As someone old enough to have been educated without the assistance of computers or the World Wide Web, it is taking me time to fully understand how such tools as Facebook, Twitter and Youtube might be used to further the cause of Rainforest Saver. It is all very well having a Facebook presence and persuading people to Like it but this doesn’t bring in any extra funds, which is what Rainforest Saver, like every other charity, needs to continue its crucial work.  I have therefore come up with the idea of writing a 24 hour sponsored poem on Facebook, posting at least 12 lines every hour, and finding at least 12 extra lines, thus making a poem of 300 or more lines. I will ask people to sponsor me per line and I will take my laptop into my local town of Woking to promote both the writing of the poem and the work of Rainforest Saver. The poem will be called ‘A Love of Trees’ and will be both a personal response to our arboreal friends and a more general reflection on the importance of trees to our environment and society, focusing particularly on the work of Rainforest Saver. This will happen later today at dawn 1st of June and you can check my progress at

Although the actual poem will be written on the day, I will carry out research, make notes and even converse with our sylvan brothers in order to hopefully get some inspiration. However, this poet also needs help from other people and so I will be asking people to send me their favourite photos of trees, or links to favourite paintings of trees. Of course I can not promise that I will write anything of any merit for my muse might be offended at the whole idea of producing poetry by the hour, and might decide to take the whole day off. I can only promise that I will try my best to write something that you might like to read.  In return I hope that you might be willing to encourage this apprentice poet and support Rainforest Saver by sponsoring me. Usually my inspiration doesn’t come from the prospect of personal profit, but as on this occasion any money raised will go to ensure more Inga trees are planted and more farmers helped to farm sustainably, the more the total increases at my Virgin Money Giving page, the more inspired I’ll be to write a half decent poem. After all it’s not every day you get the opportunity to help save the rainforests, improve the lives of poor farmers, and, admittedly in a minor way, be a patron of the poetic arts.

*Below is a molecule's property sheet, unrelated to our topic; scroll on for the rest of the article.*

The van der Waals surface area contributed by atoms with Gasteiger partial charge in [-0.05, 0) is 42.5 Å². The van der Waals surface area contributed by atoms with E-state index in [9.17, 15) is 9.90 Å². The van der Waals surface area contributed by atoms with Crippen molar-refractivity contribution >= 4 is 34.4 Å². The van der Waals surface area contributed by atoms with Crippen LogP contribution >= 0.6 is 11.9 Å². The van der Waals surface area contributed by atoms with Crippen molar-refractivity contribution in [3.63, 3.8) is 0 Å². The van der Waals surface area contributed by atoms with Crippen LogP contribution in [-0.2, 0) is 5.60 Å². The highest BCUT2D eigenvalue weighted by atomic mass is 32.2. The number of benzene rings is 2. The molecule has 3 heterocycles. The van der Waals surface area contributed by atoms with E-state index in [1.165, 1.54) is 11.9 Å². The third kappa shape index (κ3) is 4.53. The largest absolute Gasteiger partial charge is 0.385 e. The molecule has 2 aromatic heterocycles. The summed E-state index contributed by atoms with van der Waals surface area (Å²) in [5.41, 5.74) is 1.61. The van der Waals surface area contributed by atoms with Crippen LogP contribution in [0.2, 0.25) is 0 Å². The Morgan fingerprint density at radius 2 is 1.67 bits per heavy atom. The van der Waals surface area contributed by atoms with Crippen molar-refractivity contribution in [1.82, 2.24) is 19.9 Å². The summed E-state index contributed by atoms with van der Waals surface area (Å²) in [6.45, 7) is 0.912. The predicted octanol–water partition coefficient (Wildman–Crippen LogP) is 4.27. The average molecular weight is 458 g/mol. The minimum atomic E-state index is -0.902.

If anyone has any queries or suggestions, please email me at, making the subject heading Sponsored Poem. I hope that some of you that read this will be willing to sponsor me via the Rainforest Saver web site and I look forward to the challenge of trying to create a poem that is worthy of Rainforest Saver -  . 

It is rather late in the day to provide this footnote, but I would just like to say thank you to all those that sponsored me and helped me raise over £500 for Rainforest Saver. If anyone would still like to read the poem it can be viewed at .